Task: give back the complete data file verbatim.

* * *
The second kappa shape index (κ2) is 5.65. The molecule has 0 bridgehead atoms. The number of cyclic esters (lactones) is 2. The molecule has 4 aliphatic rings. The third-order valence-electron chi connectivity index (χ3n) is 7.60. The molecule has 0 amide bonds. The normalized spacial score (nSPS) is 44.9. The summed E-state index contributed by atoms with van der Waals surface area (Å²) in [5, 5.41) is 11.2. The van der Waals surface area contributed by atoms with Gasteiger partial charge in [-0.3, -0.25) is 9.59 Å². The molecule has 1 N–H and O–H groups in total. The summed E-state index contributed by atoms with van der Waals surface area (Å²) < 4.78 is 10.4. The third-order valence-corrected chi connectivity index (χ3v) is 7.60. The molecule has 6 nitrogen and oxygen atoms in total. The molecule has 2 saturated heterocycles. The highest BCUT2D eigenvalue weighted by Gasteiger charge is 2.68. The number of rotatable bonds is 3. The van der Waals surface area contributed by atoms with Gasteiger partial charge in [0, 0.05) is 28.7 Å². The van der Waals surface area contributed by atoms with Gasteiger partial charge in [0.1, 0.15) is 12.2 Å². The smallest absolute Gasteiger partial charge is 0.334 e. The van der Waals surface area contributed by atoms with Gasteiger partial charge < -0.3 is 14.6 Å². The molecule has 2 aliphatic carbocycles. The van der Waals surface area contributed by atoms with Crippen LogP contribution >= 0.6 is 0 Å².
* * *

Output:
The second kappa shape index (κ2) is 5.65. The molecule has 0 bridgehead atoms. The number of cyclic esters (lactones) is 2. The molecule has 4 aliphatic rings. The third-order valence-electron chi connectivity index (χ3n) is 7.60. The molecule has 0 amide bonds. The normalized spacial score (nSPS) is 44.9. The summed E-state index contributed by atoms with van der Waals surface area (Å²) in [5, 5.41) is 11.2. The van der Waals surface area contributed by atoms with Gasteiger partial charge in [-0.3, -0.25) is 9.59 Å². The molecule has 1 N–H and O–H groups in total. The summed E-state index contributed by atoms with van der Waals surface area (Å²) < 4.78 is 10.4. The third-order valence-corrected chi connectivity index (χ3v) is 7.60. The molecule has 6 nitrogen and oxygen atoms in total. The molecule has 2 saturated heterocycles. The highest BCUT2D eigenvalue weighted by Gasteiger charge is 2.68. The number of rotatable bonds is 3. The van der Waals surface area contributed by atoms with Gasteiger partial charge in [0, 0.05) is 28.7 Å². The van der Waals surface area contributed by atoms with Gasteiger partial charge in [0.1, 0.15) is 12.2 Å². The smallest absolute Gasteiger partial charge is 0.334 e. The van der Waals surface area contributed by atoms with Gasteiger partial charge < -0.3 is 14.6 Å². The molecule has 2 aliphatic carbocycles. The van der Waals surface area contributed by atoms with Crippen LogP contribution >= 0.6 is 0 Å².